MIAMI (WSVN) - Miami-Dade County leaders hope a newly implemented fertilizer ban will help improve the quality of life for residents and visitors.
Mayor Daniella Levine Cava is the voice behind a public service announcement that details the reasons behind the ordinance that went into effect on Sunday and will be enforced through Oct. 31.
“Heavy rains during the wet season can flush fertilizers from your yard into our waterways, where it ultimately ends up into Biscayne Bay,” she said in the video.
Joel Amores, president of Apache Pest Control, said these bans are much needed in the Sunshine State.
“In Florida, we have a sandier soil, and nitrogen happens to move quickly through it, and we get a lot of excessive rain,” he said.
Boating, golfing and exercise along Biscayne Bay are all activities that can be impacted by runoff of nitrogen and phosphorus.
But it remains to be seen whether or not everyone is on board with the seasonal ban, which is the strongest fertilizer ordinance in Florida.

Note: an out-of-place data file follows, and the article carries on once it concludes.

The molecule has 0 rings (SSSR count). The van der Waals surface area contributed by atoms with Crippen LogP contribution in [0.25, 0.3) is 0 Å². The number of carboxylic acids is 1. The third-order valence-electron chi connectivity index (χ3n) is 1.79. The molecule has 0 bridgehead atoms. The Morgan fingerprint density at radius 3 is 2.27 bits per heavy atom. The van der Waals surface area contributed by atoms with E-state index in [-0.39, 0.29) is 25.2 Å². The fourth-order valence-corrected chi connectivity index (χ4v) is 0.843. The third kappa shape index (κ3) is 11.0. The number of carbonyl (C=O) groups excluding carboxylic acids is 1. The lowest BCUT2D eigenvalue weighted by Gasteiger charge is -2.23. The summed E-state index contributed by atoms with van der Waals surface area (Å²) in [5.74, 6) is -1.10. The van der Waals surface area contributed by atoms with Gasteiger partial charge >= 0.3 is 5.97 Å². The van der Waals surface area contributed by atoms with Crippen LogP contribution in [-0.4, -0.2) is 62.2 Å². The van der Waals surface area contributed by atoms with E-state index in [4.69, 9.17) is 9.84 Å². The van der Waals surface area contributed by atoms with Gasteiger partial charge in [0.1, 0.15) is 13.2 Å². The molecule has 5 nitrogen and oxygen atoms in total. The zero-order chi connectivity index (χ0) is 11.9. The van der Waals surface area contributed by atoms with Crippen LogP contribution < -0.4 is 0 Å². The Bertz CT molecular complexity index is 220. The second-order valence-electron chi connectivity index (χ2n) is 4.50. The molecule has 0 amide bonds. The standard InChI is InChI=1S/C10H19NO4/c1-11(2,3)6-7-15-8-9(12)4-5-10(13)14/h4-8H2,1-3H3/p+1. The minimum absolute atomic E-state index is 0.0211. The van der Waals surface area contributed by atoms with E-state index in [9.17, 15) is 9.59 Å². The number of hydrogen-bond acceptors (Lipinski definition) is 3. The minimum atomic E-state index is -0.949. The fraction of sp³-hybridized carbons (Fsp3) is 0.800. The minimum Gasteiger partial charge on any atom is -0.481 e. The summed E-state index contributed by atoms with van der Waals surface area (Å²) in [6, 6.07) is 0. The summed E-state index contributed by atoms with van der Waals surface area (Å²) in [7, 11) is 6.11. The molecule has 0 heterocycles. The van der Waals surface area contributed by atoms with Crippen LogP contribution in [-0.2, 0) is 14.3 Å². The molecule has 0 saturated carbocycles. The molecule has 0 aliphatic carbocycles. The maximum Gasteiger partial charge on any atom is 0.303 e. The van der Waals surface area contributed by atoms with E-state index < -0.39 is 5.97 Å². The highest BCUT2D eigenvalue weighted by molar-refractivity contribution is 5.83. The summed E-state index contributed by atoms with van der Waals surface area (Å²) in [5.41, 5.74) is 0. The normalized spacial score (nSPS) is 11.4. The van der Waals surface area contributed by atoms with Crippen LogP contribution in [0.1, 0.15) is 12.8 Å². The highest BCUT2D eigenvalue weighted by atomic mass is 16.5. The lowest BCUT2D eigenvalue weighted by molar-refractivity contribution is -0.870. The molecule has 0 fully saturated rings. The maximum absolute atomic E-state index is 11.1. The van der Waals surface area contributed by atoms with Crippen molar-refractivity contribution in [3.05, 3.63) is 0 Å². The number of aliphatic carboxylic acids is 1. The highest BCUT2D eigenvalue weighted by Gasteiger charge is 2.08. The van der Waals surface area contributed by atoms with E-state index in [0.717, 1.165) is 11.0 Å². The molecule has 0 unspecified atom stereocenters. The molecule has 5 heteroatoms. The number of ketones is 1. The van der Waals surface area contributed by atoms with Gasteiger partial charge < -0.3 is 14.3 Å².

“There’s many things that are natural that you can use to take that away and use something that is more natural for the environment,” said resident Charlie Ortiz. “It doesn’t go into the water. It protects the bay and all the fish and in the wild.”
The new regulations do not apply to farms, pastures where livestock graze, food gardens, golf courses or certain athletic fields.
Is the health of Biscayne Bay enough to rally skeptics who might prioritize a lush green lawn over the algae blooms fueled by runoff?
“I’m a big time fisherman, so I actually care about our water quality and all that,” said Amores.
Rachel Silverstein with Miami Waterkeeper said algae and contaminants from pollution are killing the main source of food for Florida’s manatees.
“We want plenty of food for manatees. We want fat manatees around Biscayne Bay and in Florida, and that means they need plenty of seagrass,” she said.
Fertilizer bans are nothing new for Seattle transplant Therese Day, since restrictions on fertilizers with phosphorus have been in place in her previous home since 2013.
But even after fish kills in Miami-Dade in 2020 and 2021, Day said, a recent conversation with neighbors shows some might still need to be convinced.
“I said, ‘I’m not using those chemicals on our yard because I’m getting over cancer and my next-door neighbor has tiny children,’ and there was a lot of silence after that,” she said.
Fines range from $50 for private property owners to $500 for private institutions and businesses.
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